Felice Pace, Grazing Chair, Redwood Chapter SC and Coordinator, Project to Reform Public Land Grazing
These ideas are aimed to stimulate thinking within Sierra Club and other public land activist networks about what might be accomplished to reform National Forest Grazing, both administratively and via legislation, with a new administration and new Congress in 2021. Some of the suggestions also apply to grazing on federal lands administered by the US Bureau of land Management. My hope is that there can be a process within these networks leading up to January 2021 which is focused and ready to push for reforms if conditions are favorable.
The ideas are informed by ten years monitoring grazing management on the ground in Northern California and Southern Oregon and using that monitoring to advocate for on-the-ground management reforms. I believe they are consistent with the Sierra Club Policy for “Grazing on Public Lands” adopted by the Board of Directors in 2000.
Administrative Reforms (some may require rule-making or other processes):
- National Forest Grazing BMPs: NF Core BMPs require site specific BMPs for grazing allotments and the use of Annual Operating Instructions (AOIs) to permit holders to implement the BMPs once NEPA has been completed. However, grazing NEPA has slowed to a crawl. Direction from the FS Chief (or USDA Under Secretary) would instruct responsible federal officials (district rangers) to develop site specific BMPs and to implement them via AOIs whether or not NEPA has been completed.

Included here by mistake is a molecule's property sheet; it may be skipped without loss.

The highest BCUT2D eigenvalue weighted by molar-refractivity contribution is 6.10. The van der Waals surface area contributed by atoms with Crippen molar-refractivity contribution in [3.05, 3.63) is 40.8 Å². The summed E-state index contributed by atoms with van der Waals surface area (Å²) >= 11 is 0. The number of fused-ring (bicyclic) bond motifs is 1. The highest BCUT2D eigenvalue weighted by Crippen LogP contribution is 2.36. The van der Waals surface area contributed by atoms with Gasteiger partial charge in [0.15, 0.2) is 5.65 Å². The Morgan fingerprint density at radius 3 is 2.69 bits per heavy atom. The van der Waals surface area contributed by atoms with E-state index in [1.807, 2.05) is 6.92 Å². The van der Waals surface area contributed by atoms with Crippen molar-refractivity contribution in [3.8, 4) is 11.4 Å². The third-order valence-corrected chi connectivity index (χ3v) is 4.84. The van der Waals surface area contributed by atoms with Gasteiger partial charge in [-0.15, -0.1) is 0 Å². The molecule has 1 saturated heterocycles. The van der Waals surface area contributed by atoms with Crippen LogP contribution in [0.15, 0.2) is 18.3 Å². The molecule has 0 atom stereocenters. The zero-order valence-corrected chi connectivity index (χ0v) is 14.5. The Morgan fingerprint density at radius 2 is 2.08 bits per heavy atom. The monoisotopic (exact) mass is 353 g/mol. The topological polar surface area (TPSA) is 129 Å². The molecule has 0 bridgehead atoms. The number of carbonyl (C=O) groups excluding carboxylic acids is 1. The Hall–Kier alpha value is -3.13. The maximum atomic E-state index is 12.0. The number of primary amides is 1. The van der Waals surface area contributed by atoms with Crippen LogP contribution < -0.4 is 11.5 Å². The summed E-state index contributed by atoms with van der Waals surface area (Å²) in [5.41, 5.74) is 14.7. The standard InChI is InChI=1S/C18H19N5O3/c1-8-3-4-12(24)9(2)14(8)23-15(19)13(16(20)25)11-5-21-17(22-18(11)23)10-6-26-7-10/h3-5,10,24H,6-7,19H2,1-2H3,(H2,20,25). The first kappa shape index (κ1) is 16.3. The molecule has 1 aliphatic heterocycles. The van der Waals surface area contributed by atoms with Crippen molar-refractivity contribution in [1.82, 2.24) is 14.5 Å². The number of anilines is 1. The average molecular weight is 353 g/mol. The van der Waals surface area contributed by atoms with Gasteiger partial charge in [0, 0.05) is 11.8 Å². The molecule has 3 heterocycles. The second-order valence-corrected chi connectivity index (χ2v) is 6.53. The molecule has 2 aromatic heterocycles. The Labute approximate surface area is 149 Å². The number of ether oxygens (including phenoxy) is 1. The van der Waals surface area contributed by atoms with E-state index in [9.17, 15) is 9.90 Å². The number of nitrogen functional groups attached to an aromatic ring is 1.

- Much of the grazing on western national forests targets or includes headwater basins with wetland cores. But BMP’s that apply to national forest wetlands have not been implemented on national forest grazing allotments. A directive from the Chief of the Forest Service (or USDA Under Secretary) would order implementation of the wetland BMPs on all grazing allotments.
- Automatically close and abolish any and all national forest allotments which are at the time of promulgation or in the future “vacant” for five years or more.
- Instruct all rangers (the responsible federal officials) to adjust the number of livestock permitted to graze allotments (“stocking”) via Annual Operating Instructions in order to provide adequate forage for native grazers, including wild horses.
- When completing environmental analysis for grazing allotments, require calculation of forage available for grazing based on actual conditions and data, adjusted for the amount of forage needed to provide for native grazers. In completing those calculations, consult with State Fish and Wildlife agencies.
- Require implementation of Multiple Indicator Monitoring (MIM) to the BLM Protocol on all riparian areas on all national forest and BLM grazing allotments.
A) Standard Legislative Process: